At TDL, our role is to translate science. This article is part of a series on cutting edge research that has the potential to create positive social impact. While the research is inherently specific, we believe that the insights gleaned from each piece in this series are relevant to behavioral science practitioners in many different fields. At TDL, we are always looking for ways to translate science into impact. If you would like to chat with us about a potential collaboration, feel free to contact us.
As a socially-conscious applied research firm, TDL is interested in connecting cutting-edge research with real-world applications. In particular, we’re interested in behavioral science interventions that create healthier societies. One way of achieving this goal is to modify choice architecture to nudge consumers in healthier, more sustainable directions.
To hear directly from someone working on these exact kinds of issues, we reached out to Dr. Jolien Vandenbroele, a postdoctoral researcher in the Department of Marketing, Innovation and Organisation at the University of Gent. In this study, Dr. Vandenbroele and a team of researchers sought to uncover how modifications to choice architecture could impact consumers’ willingness to swap meat for non-meat substitutes.
A link to the full study is available here: Mock meat in the butchery: nudging consumers toward meat substitutes
A full version of some of Jolien’s other studies are available here:
Julian: How would you describe your research in a nutshell?
Jolien: How is it possible that we always end up with products in our basket that we did not plan to buy? Supermarkets appear to use smart techniques to steer our shopping behavior. But what if these techniques would not only be used to trick us into buying more candy, but also into more sustainable products? My research focuses on giving consumers a little ‘push’ towards more sustainable products in the supermarket by adapting the store layout. These interventions are called ‘nudges’ and are characterized by being cheap, easy-to-implement, and never restricting freedom of choice. Think about repositioning products on the shelf, so that the more sustainable ones are easier to reach and more visible than less sustainable products.
Meat substitutes are products that look and taste like meat, but are completely plant-based, such as veggie burgers. As such, meat substitutes are mostly sold in a separate, vegetarian section in the supermarket. But is this actually the best position for the product to maximize sales? We found out that most of the people that buy meat substitutes are actually not vegetarians, but flexitarians! Flexitarians are people that do eat meat, but they are willing to skip meat once in a while and replace it with veggies.
Julian: What did you do with this information?
Jolien: We hypothesized that there would be more meat substitutes sold when they were positioned next to the meat product that they are imitating, rather than when they are placed in a vegetarian-only section. This would firstly increase the visibility among flexitarians, frequent buyers of the product, as they mostly skip the vegetarian section. When the meat substitute is placed in the butchery, a section they visit more frequently, they will more easily notice the meat substitute. Second, we believe that placing them next to each other, in a pairwise presentation, will help shoppers to actually consider the veggie burger as an alternative for the meat product. By seeing them next to each other, the meat substitute will be taken more easily into the set of options customers are considering for their dinner: will we eat chicken, a burger, or… a veggie burger? So by increasing the visibility (nudge 1) and placing the products pairwise (nudge 2), we expected a boost in the sales of meat substitutes.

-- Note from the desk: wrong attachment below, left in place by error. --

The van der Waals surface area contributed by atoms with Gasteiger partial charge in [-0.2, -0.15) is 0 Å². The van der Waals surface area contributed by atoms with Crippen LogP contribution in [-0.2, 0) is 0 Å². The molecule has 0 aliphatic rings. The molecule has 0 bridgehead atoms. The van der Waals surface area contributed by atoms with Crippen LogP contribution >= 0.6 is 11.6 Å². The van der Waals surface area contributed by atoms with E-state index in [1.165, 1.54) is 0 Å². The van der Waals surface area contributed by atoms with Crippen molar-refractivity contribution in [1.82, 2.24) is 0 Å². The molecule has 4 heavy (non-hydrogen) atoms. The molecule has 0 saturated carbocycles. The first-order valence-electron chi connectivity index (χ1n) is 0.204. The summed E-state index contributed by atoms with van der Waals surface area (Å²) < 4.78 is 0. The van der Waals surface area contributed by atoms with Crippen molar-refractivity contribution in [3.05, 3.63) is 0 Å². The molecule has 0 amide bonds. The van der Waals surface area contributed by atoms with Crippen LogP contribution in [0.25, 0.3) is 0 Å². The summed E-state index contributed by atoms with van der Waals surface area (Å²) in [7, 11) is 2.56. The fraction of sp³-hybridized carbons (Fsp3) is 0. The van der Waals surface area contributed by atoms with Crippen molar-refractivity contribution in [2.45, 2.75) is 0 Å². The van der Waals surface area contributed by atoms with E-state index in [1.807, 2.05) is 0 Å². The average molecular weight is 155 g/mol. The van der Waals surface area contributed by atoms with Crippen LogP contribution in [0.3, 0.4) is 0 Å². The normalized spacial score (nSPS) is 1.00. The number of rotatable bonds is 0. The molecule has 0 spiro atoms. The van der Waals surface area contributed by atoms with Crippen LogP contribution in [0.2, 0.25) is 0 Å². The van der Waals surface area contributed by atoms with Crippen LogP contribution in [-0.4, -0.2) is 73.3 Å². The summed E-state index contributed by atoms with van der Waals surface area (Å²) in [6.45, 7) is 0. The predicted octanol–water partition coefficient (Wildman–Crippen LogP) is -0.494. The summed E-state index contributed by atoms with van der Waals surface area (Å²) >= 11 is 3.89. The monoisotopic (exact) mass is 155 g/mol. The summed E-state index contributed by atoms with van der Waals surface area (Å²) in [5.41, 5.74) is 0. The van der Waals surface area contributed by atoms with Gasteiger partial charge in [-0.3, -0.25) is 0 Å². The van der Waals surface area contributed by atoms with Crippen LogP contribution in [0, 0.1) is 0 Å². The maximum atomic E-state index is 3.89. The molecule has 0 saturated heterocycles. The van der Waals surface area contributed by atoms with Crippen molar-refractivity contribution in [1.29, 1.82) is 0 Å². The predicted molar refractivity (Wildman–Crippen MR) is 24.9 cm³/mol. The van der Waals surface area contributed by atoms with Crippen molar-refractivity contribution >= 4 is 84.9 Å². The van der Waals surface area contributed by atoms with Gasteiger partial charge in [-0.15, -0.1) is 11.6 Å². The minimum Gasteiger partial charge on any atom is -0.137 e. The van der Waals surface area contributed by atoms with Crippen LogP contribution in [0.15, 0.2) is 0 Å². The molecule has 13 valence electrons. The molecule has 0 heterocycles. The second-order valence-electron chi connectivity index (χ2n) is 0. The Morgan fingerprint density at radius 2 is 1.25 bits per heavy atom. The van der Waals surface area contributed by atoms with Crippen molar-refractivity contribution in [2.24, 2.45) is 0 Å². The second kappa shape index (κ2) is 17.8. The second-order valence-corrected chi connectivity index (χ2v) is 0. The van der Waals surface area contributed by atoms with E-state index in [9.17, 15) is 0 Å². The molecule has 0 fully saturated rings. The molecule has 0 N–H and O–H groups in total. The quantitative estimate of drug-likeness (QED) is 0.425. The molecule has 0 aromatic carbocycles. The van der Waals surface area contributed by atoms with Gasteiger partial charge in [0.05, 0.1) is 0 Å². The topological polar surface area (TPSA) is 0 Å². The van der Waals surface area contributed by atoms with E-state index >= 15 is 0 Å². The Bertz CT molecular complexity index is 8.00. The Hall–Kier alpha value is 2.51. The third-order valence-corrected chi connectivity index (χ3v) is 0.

Julian: What rough process did you follow?
Jolien: In the first study, we set up a field experiment in collaboration with a big European supermarket chain. In one store, we adapted the store-lay for one month so that the meat substitutes were placed next to the product that they were imitating in the butchery, for example, the vegetarian curry next to the chicken curry. During this month, we tracked sales of the meat substitutes and compared it to the sales of the month before. As an additional control, we also compared these numbers to the sales of meat substitutes in eight similar stores, where no interventions took place. In a second lab study, we created a mini-store where we manipulated the effect of visibility and the pairwise presentation independently by changing the set-up, to examine the individual effect of each nudge on product choice. For example, for some participants in the mini-store, the meat substitutes were highly visible, while they were less visible for other participants.
Julian: What did you end up finding out?
Jolien: We found in our field experiment that more meat substitutes were sold (almost three times more) when they were placed next to the meat product in the butchery. Sales of meat substitutes were enhanced, relative to both past sales in the experimental store and sales in eight other control stores that serve as benchmarks. Interestingly, no backfire effect was observed, as meat product sales did not increase significantly. In the follow-up lab experiment, we found that both individual nudges, visibility and the pairwise presentation, have a positive effect on the increase of meat substitutes.